The way Australians talk is peppered with many words that are unique to our version of English. In Nation, brush up on your Aussie words and discover the meaning of famous expressions and phrases supplied by the Australian National Dictionary Centre at the Australian National University.
Listen to the diversity of our accents, and discover how some Aboriginal words became part of Australian English.
Don't be a dag or a bludger! Test your knowledge of Aussie English.
A person who does not do a fair share of work and who exploits the work of others. The word comes from the British slang word bludger, shortened from bludgeoner, a prostitute's pimp, so named because he carried a bludgeon, presumably to ensure payment. In Australia, bludger came to be applied to anyone who did not pull his or her weight.
Broken, exhausted, out of action 'The TV's bung.' It comes from bang, meaning 'dead', which was first recorded in 1841 in the Yagara Aboriginal language of the Brisbane region. The word found its way into nineteenth-century Australian pidgin, where the phrase to go bung meant 'to die'. By the end of the nineteenth century, the present sense of the word had developed.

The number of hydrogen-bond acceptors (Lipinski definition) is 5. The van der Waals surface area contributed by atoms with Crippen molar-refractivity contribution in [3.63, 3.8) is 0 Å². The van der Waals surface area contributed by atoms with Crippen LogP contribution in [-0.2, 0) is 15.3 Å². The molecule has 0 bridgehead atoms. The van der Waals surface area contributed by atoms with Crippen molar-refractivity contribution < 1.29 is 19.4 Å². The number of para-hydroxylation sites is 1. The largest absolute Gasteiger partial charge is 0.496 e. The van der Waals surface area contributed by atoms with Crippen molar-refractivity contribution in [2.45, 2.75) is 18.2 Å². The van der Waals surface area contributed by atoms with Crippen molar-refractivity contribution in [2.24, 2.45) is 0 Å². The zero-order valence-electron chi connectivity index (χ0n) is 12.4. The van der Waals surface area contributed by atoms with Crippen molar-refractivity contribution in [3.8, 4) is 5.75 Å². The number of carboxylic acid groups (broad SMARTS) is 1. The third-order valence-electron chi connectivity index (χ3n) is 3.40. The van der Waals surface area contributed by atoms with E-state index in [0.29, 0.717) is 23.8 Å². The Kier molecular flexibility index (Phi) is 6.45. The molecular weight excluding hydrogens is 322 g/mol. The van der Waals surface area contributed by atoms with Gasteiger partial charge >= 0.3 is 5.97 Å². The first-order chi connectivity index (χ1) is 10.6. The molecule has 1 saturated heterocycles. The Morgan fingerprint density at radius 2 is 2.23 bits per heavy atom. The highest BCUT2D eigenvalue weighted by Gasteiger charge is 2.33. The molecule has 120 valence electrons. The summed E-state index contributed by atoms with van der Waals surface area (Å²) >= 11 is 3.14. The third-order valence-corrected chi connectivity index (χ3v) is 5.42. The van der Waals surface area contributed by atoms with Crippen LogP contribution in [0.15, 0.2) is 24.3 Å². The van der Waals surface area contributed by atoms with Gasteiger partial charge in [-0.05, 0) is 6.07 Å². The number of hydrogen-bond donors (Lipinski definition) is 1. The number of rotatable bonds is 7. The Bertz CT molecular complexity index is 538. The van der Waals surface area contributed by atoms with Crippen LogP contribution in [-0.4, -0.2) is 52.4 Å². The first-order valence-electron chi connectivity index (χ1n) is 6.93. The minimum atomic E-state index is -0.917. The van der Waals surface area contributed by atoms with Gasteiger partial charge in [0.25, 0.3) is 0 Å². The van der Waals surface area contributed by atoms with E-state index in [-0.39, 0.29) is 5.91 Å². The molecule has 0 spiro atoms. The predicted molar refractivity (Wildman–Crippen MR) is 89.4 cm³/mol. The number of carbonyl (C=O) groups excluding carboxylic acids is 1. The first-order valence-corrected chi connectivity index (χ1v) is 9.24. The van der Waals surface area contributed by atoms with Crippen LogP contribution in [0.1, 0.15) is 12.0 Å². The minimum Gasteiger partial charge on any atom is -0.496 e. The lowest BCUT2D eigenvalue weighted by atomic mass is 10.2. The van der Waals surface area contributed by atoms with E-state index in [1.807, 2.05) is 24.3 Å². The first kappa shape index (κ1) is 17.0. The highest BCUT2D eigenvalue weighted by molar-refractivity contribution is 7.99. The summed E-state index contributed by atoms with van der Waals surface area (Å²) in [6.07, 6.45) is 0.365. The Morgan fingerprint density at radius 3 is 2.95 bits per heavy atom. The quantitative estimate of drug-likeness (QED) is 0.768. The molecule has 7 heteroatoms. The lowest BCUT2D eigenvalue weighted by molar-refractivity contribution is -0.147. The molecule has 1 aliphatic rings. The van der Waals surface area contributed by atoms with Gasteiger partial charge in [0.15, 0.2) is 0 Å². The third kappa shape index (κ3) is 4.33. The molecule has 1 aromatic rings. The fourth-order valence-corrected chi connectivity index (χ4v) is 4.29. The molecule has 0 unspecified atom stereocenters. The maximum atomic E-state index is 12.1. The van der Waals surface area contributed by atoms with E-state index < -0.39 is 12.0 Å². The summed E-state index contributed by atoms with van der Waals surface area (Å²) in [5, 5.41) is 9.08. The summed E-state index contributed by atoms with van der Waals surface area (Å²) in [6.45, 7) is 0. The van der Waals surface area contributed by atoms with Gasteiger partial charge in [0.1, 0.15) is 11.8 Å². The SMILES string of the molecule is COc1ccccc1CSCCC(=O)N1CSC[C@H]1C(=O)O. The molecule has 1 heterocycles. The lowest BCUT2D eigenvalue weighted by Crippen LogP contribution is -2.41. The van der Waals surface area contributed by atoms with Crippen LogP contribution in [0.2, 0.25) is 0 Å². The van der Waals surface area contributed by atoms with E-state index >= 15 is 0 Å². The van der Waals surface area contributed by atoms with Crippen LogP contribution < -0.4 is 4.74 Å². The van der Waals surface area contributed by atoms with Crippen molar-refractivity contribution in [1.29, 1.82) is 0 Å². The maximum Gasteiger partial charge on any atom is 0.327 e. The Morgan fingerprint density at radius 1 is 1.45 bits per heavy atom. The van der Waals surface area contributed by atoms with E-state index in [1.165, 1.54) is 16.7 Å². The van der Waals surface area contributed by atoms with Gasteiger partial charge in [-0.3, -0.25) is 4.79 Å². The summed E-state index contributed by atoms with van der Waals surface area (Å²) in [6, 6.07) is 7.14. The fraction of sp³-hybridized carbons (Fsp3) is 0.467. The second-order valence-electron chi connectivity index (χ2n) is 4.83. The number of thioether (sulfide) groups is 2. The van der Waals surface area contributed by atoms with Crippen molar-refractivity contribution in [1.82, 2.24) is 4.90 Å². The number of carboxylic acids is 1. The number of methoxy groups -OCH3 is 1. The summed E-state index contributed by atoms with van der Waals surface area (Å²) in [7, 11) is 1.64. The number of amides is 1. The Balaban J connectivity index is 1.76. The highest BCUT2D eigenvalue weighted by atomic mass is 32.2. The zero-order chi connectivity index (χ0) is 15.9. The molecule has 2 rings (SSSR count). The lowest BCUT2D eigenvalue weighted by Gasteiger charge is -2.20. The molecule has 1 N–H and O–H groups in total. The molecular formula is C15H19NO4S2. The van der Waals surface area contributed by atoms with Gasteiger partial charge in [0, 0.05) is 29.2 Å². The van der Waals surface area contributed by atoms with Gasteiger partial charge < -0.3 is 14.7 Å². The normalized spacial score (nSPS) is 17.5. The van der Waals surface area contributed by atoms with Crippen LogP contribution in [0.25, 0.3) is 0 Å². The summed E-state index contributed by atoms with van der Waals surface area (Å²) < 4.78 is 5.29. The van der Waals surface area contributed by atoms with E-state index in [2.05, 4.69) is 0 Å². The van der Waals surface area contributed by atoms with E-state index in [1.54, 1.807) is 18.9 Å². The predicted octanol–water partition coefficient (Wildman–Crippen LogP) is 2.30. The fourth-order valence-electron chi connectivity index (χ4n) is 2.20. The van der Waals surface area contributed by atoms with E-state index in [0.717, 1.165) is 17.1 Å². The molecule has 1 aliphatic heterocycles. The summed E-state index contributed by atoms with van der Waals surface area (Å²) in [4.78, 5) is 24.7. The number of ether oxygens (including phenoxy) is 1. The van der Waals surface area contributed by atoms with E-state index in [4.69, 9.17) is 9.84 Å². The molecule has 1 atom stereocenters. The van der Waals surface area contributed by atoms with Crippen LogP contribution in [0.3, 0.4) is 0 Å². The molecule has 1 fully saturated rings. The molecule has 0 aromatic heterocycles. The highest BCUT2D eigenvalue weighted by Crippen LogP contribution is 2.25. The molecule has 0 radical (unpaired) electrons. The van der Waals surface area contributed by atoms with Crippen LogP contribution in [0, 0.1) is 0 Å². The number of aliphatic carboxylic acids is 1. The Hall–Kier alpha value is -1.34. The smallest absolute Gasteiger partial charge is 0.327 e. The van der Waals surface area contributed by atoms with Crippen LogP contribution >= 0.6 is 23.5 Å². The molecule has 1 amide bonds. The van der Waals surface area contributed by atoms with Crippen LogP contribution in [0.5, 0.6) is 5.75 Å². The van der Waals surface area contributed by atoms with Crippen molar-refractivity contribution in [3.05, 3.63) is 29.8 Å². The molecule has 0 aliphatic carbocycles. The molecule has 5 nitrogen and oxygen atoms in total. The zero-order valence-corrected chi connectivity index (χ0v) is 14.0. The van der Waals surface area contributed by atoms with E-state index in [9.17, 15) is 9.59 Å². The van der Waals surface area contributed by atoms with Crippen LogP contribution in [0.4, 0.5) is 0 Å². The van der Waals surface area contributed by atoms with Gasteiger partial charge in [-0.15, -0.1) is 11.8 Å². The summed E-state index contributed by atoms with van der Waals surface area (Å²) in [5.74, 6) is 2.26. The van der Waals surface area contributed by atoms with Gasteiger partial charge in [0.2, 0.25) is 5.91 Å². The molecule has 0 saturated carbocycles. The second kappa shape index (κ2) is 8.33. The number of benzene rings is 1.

A person who is unkempt, unfashionable or lacking in social skills. The word dag also means a lump of matted wool and dung hanging from a sheep's rear. This sense probably led to the meaning 'unkempt', and then to the broader meanings 'unfashionable' and 'socially unacceptable'. It was first recorded in 1891.
An approach to economic management that allows market forces, such as supply and demand, to direct the economy. This approach typically adopts privatisation, deregulation, 'user pays' and low public spending. Most Australians are surprised to discover that this is an Australian term.
A British person. Also pommy. First recorded in 1912, the term was originally applied to an immigrant from Britain, and was formed by rhyming slang. A British immigrant was called a pommygrant, from the red fruit pomegranate, perhaps referring to the complexion of the new arrivals, which was then abbreviated to pommy and pom. Although some argue otherwise, it is not an acronym of prisoner of mother England.
A sausage. In Australia and elsewhere snag has a number of meanings, including 'a submerged tree stump', 'an unexpected drawback', and more recently a 'sensitive new age guy'. But in Australia, a snag is also a 'sausage', a sense that probably comes from the British dialect word snag, 'a morsel, a light meal'.
Aussie English for Beginners (out of print; reprint under consideration)
Aussie English for Beginners Book Two (out of print; reprint under consideration)
Aussie English for Beginners Book Three (out of print; reprint under consideration)